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7 April 2014 / leggypeggy

Broken Bow Nebraska—home to a great museum

Custer County Museum

An early-day pharmacy

I share two allegiances—I’m a Nebraskan and an Australian.

While I was born on the USA’s eastern seaboard, New Jersey was never my home, but Nebraska certainly was. I moved there as a young’un and stayed until my late 20s. It was where I grew up, was educated and worked for some years after graduating from university.

snow shoes

Bill Porter’s snow shoes

Today, I suppose I’m mostly Australian. I’ve been here more than 30 years and have become a citizen. That said, my broad Nebraska accent has people thinking I arrived here last week.

I get back to the USA every couple of years, and always find time to visit Nebraska—even though my parents have died and my sisters have mostly moved away from the state.

Nebraska isn’t a popular or likely tourist destination, but it is a great place to grow up. I’ve enjoyed showing Poor John around and introducing him to people who have been important in my life.

On our most recent visit to the USA we had a few days up our sleeve so I decided to drive Poor John to Valentine in northwest Nebraska. We headed north out of Kearney to Ravenna and then on to Highway 2.

The 272-mile stretch of Highway 2 between Grand Island and Alliance is famous—in Nebraska. Known as the Sandhills Journey Scenic Byway, it has several places that are worthy of stops.


A melodeon, a portable reed organ that was unique to the USA

Our first stop was at the local museum in Broken Bow in Custer County. What a great country museum. The displays are beautifully presented and very reminiscent of the Nebraska I know.

Bill Porter’s snow shoes caught my eye immediately. Porter was a Custer County rancher caught in the huge blizzard of 1949. That storm was so bad that 7500 passengers on 50 trains were held up as far west as Pocatello Idaho and as far east as Chicago Illinois. Wind blew at 65mph and packed the snow so densely that rescuers needed dynamite to blow open paths. I had landlords who had been caught by that storm on their property in rural Nebraska. They were snowbound for four months.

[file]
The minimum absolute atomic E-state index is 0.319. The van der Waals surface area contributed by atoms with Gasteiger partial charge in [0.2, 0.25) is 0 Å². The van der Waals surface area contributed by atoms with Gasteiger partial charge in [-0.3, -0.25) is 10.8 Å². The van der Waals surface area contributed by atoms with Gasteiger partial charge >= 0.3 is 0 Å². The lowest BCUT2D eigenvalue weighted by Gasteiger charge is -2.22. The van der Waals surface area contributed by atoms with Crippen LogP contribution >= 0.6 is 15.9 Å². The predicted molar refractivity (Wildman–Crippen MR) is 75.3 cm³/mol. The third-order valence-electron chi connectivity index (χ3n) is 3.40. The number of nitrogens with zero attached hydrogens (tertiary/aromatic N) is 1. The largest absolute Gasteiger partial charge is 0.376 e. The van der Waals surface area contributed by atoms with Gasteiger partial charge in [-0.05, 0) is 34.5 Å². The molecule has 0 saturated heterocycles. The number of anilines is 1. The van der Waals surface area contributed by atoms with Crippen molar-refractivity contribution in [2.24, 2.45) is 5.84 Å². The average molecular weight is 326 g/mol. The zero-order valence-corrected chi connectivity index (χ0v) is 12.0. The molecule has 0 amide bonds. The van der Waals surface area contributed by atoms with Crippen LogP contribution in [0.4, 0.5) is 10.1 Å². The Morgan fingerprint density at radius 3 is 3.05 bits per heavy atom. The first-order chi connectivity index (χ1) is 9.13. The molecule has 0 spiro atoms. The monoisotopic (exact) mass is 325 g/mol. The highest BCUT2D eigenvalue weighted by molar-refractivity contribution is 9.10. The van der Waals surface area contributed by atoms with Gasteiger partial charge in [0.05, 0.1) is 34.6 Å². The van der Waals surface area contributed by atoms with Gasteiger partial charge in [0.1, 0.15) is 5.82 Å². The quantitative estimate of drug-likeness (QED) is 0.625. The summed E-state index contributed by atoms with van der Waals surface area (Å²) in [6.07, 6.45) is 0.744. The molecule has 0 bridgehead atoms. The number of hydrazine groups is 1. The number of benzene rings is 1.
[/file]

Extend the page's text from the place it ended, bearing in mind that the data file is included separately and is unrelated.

There were also great displays of musical instruments, an old-fashioned soda fountain, a chemist’s shop, clothing and much more. The museum also holds a lot of historical and ancestral documents for the county.

But without doubt, my favourite display was the SD Butcher gallery of photographs and a wood carving that depicts the pioneer photographer taking a photo of a family. For 26 years, Butcher travelled widely in Nebraska, capturing images of early settlers in their new environment, often in front of their sod houses.

His efforts began in 1886. Over the next five years, Butcher took almost 1500 images in Custer County alone. He used this work to produce the Pioneer History of Custer County, Nebraska in 1901. The success of this book, one of few successes in his life, prompted Butcher to expand his photographic work to surrounding counties.

In 1904 he produced Sod Houses or the Development of the Great American Plains: A Pictorial History of the Men and Means that have Conquered this Wonderful Country.

Today the collection, comprising about 3500 glass plate negatives, is held by the Nebraska Historical Society.

Wood carving of SD Butcher at work

Wood carving of SD Butcher at work, by a Mr. Mooney